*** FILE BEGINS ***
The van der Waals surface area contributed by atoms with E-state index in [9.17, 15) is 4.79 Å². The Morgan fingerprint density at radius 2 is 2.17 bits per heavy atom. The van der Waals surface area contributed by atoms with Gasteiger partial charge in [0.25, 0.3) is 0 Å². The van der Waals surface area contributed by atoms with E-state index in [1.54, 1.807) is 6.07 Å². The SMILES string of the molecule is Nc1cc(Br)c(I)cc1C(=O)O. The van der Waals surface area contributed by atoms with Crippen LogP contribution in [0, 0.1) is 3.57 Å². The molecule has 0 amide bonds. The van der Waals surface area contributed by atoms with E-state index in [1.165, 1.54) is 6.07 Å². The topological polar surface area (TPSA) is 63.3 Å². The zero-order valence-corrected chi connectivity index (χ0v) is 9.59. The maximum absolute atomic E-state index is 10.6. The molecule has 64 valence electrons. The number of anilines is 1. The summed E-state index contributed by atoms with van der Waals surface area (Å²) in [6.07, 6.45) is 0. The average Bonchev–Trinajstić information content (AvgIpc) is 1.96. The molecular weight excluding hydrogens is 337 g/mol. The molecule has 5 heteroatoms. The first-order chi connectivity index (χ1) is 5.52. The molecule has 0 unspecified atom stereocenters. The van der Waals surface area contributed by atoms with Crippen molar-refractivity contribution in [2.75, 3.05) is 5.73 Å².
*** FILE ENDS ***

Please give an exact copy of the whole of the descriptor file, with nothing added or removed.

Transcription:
The van der Waals surface area contributed by atoms with E-state index in [9.17, 15) is 4.79 Å². The Morgan fingerprint density at radius 2 is 2.17 bits per heavy atom. The van der Waals surface area contributed by atoms with Gasteiger partial charge in [0.25, 0.3) is 0 Å². The van der Waals surface area contributed by atoms with E-state index in [1.54, 1.807) is 6.07 Å². The SMILES string of the molecule is Nc1cc(Br)c(I)cc1C(=O)O. The van der Waals surface area contributed by atoms with Crippen LogP contribution in [0, 0.1) is 3.57 Å². The molecule has 0 amide bonds. The van der Waals surface area contributed by atoms with E-state index in [1.165, 1.54) is 6.07 Å². The topological polar surface area (TPSA) is 63.3 Å². The zero-order valence-corrected chi connectivity index (χ0v) is 9.59. The maximum absolute atomic E-state index is 10.6. The molecule has 64 valence electrons. The number of anilines is 1. The summed E-state index contributed by atoms with van der Waals surface area (Å²) in [6.07, 6.45) is 0. The average Bonchev–Trinajstić information content (AvgIpc) is 1.96. The molecular weight excluding hydrogens is 337 g/mol. The molecule has 5 heteroatoms. The first-order chi connectivity index (χ1) is 5.52. The molecule has 0 unspecified atom stereocenters. The van der Waals surface area contributed by atoms with Crippen molar-refractivity contribution in [2.75, 3.05) is 5.73 Å².